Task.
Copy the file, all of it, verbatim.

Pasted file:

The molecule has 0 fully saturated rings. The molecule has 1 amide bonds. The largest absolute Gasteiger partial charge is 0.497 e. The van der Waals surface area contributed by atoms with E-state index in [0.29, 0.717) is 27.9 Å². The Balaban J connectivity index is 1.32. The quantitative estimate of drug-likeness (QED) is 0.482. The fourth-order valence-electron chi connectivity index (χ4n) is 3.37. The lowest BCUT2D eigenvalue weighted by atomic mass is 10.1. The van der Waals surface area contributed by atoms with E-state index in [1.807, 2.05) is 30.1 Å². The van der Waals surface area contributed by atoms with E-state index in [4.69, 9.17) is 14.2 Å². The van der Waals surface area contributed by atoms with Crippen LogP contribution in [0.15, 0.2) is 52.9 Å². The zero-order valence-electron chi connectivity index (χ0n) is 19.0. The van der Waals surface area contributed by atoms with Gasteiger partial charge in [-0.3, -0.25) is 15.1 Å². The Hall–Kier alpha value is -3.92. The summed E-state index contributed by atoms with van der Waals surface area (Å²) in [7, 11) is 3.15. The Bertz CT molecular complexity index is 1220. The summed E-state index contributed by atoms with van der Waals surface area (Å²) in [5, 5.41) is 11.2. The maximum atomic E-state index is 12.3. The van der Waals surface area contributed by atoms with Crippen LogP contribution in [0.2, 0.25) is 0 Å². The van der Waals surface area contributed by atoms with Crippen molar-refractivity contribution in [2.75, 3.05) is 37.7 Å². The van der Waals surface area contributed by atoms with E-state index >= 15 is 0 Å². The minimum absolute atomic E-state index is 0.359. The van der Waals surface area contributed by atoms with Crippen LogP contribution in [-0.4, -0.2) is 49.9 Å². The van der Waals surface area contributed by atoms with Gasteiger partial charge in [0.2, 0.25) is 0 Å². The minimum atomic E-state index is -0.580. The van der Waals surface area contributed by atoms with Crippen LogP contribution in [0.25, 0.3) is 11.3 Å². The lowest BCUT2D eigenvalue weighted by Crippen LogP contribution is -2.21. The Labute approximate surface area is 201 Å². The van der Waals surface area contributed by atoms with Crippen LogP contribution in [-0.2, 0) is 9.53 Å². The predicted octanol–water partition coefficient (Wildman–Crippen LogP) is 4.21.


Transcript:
The molecule has 0 fully saturated rings. The molecule has 1 amide bonds. The largest absolute Gasteiger partial charge is 0.497 e. The van der Waals surface area contributed by atoms with E-state index in [0.29, 0.717) is 27.9 Å². The Balaban J connectivity index is 1.32. The quantitative estimate of drug-likeness (QED) is 0.482. The fourth-order valence-electron chi connectivity index (χ4n) is 3.37. The lowest BCUT2D eigenvalue weighted by atomic mass is 10.1. The van der Waals surface area contributed by atoms with E-state index in [1.807, 2.05) is 30.1 Å². The van der Waals surface area contributed by atoms with E-state index in [4.69, 9.17) is 14.2 Å². The van der Waals surface area contributed by atoms with Crippen LogP contribution in [0.15, 0.2) is 52.9 Å². The zero-order valence-electron chi connectivity index (χ0n) is 19.0. The van der Waals surface area contributed by atoms with Gasteiger partial charge in [-0.3, -0.25) is 15.1 Å². The Hall–Kier alpha value is -3.92. The summed E-state index contributed by atoms with van der Waals surface area (Å²) in [7, 11) is 3.15. The Bertz CT molecular complexity index is 1220. The summed E-state index contributed by atoms with van der Waals surface area (Å²) in [5, 5.41) is 11.2. The maximum atomic E-state index is 12.3. The van der Waals surface area contributed by atoms with Crippen LogP contribution in [0.2, 0.25) is 0 Å². The van der Waals surface area contributed by atoms with Crippen molar-refractivity contribution in [2.75, 3.05) is 37.7 Å². The van der Waals surface area contributed by atoms with E-state index >= 15 is 0 Å². The minimum absolute atomic E-state index is 0.359. The van der Waals surface area contributed by atoms with Crippen LogP contribution in [-0.4, -0.2) is 49.9 Å². The van der Waals surface area contributed by atoms with Gasteiger partial charge in [0.2, 0.25) is 0 Å². The minimum atomic E-state index is -0.580. The van der Waals surface area contributed by atoms with Crippen LogP contribution in [0.25, 0.3) is 11.3 Å². The lowest BCUT2D eigenvalue weighted by Crippen LogP contribution is -2.21. The Labute approximate surface area is 201 Å². The van der Waals surface area contributed by atoms with Crippen LogP contribution in [-0.2, 0) is 9.53 Å². The predicted octanol–water partition coefficient (Wildman–Crippen LogP) is 4.21.